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The oldest library in the world is opening its doors to the public

After some pretty intense renovations, the oldest library in the world, University of Al Qarawiyyin, in Fez, Morocco, is opening its doors once again.

But while the library was previously only available to students and researchers, this time around it’s far more inclusive.

Smithsonian.com reports that the architect in charge of the restoration project, Canadian-Moroccan Aziza Chaouni, has confirmed that when the refurbished library opens in September it will be debuting a space for public use.

What a turn up for the books!

Dating all the way back to 859, the oldest library in continuous use was in fact opened by a woman – which flies in the face of conventional understandings of the contribution of women to ancient Islam.

Fatima Al-Fihri was the intelligent and curious daughter of a wealthy Tunisian merchant in Fez. Devoted to her faith, Fatima spent her inheritance on a mosque and a centre of learning. She personally oversaw the construction of the mosque and later attended lectures by reputed scholars who travelled to teach at the university.

Over the centuries, Al Qarawiyyin became known for its amazing collection of ancient books and texts, including a ninth century Quran, and the oldest-known collection of accounts of the Prophet Muhammad’s life and writings.

Historians and scholars came from all over the world to study in the library and enjoy the beautiful architecture.

A beautiful morrocan-style courtyard and building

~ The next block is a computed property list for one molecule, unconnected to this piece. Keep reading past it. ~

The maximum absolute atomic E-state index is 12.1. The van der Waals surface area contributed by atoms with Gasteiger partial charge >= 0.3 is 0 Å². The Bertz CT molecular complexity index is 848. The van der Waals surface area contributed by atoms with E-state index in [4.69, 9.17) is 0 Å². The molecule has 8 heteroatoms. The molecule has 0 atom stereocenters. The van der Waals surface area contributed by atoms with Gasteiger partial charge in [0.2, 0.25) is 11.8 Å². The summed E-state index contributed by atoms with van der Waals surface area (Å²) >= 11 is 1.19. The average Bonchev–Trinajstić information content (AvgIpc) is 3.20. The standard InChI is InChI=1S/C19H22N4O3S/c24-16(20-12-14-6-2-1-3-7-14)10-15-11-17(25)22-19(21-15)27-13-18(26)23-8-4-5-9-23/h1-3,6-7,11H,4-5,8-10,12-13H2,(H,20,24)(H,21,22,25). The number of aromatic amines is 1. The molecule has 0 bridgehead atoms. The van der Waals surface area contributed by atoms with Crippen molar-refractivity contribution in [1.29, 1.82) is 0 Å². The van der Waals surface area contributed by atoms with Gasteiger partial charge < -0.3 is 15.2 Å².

While today the university is in another location in Fez, the mosque and library remain on the traditional spot. However, Al Qarawiyyin was suffering badly due to centuries of humidity and the climate.

Finally, in 2012, the Moroccan Ministry of Culture received a sizeable grant from Kuwait’s Arab Bank and they approached Aziza – yep, she’s a woman too – about the restoration project.

In an interview with TED Ideas, Aziza said the library was an absolute disaster when she arrived.

“When I first visited, I was shocked at the state of the place,” she said. “In rooms containing precious manuscripts dating back to the seventh century, the temperature and moisture were uncontrolled, and there were cracks in the ceiling.”

As well as trying to repair the damage to the buildings, Aziza was tasked with unifying the various extensions that had been added over the years – preserving the historical while looking to the future.

“I didn’t want the building to become an embalmed cadaver!” she said. “There has to be a fine balance between keeping the original spaces, addressing the needs of current users, including students, researchers and visitors, and integrating new sustainable technologies — solar panels, water collection for garden irrigation, and so on.”

Nearly four years later, despite the many challenges and surprises of the project, the restoration is nearly finished, and the library is expected to reopen in September.

It’s set to be a beautiful complex including a reading room, book stacks, a conference room, a restoration laboratory, a rare books collection, a café and a shaded courtyard with mist for hot days.

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About the author

Hannah loves to travel but can’t read a map, so she has plenty of good stories to tell.

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